Running a small business involves a lot of time running after customers. It can be frustrating to put time and effort into getting them to click on a link or getting them to take a meeting, only to find that when you’re there, they simply ignore you. But don’t worry! We’re here to go through some tried-and-true tips on how to break through when customers ignore you. Whether in person or online, try this the next time you see eyes glazing over.
It’s About Them
Don’t take it personally when a customer ignores you. Like most things in life, it’s not about you. It’s about them. We hear, “know your customer” all the time, but how does that translate when they’re not listening?
You do your homework on your customer for every meeting. But do you do an internet search, or better yet, a social media search five minutes before the meeting to see the most recent news and what the individuals care about? Business is about personal relationships, so make it personal. Start the meeting with, “I saw on your website …” or “I understand you’re a fan of …” to show that you’re prepared to talk about them.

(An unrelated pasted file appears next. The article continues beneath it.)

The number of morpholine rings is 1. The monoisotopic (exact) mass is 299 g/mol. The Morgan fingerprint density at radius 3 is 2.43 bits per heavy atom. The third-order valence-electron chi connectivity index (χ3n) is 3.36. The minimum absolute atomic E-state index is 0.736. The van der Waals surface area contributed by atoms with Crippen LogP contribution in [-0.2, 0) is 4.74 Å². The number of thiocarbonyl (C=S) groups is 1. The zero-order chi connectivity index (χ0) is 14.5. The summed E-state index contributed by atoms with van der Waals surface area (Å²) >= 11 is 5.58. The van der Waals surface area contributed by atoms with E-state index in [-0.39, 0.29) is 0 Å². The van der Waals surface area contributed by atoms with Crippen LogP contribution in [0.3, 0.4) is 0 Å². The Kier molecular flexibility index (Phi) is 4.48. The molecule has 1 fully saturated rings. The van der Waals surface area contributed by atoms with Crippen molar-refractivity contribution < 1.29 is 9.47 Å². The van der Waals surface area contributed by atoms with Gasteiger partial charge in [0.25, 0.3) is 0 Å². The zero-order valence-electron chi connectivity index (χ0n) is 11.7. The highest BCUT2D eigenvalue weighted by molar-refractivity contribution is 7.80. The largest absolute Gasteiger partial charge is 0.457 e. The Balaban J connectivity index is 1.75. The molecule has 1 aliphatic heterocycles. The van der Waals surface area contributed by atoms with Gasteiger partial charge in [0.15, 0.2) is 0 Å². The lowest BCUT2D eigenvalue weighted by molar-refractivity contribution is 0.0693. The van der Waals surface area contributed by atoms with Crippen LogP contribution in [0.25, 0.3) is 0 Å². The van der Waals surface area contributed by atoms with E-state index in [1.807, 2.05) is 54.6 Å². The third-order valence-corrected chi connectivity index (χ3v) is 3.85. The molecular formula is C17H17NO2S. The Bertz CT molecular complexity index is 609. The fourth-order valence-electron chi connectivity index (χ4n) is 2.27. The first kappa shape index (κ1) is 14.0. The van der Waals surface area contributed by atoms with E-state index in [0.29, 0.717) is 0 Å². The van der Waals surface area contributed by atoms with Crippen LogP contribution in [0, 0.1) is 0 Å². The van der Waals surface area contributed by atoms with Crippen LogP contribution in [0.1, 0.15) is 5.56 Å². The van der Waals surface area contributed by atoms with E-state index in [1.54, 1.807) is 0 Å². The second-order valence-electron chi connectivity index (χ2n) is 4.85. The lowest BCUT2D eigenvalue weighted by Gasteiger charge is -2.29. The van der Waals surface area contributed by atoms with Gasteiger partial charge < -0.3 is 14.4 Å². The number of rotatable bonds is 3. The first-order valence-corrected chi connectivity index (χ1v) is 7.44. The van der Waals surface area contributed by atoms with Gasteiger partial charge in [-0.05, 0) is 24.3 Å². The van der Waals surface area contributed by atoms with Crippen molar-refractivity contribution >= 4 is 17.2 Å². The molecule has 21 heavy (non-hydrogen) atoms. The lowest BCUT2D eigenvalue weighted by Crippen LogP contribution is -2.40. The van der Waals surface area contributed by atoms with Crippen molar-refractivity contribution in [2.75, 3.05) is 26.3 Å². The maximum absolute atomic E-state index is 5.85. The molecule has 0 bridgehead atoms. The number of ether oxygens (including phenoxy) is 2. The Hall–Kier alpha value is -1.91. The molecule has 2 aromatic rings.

Online, it’s about them too. This translates to starting emails with “You” or “Your” every time. Narrowly targeting sponsored posts and remarketing to them, rather than mass marketing. Personalization goes a long way to showing that you know their needs.
Actively Listen to Them
In a world where everyone talks, being a good, active listener is novel and will make you stand out. In meetings, use the phrase, “What I hear you saying is …” to show you’re actively listening and hopefully adding value by restating their top concerns.
Listening to customers online means you respond to their online reviews immediately and proactively reach out when they provide an opportunity for you to respond with, “what I hear you saying is …” Listening is the beginning of a dialogue, but you must be active in to add value.
You may have heard this story of a sales guy who gets a meeting to pitch his services. In the meeting, he directs his potential customers to read the pitch on their own but that he’d, “like to use our time to walk you through the three things we believe should have been in the RFP but weren’t, and to explain why they matter so much.”
That’s a bold move and one that ensures no one in that meeting is ignoring you. Instead, you’re having an active discussion about their business. And there are plenty of ways this idea translates online too. Just think about running ads targeting search of, say, a cheaply made version of what your team of craftsmen build, with a message like, “You don’t want that toy. You want this tool.”
While no one tactic will get every customer to pay attention all the time, by switching up your approach and focusing on them, you may find your hit rate increasing.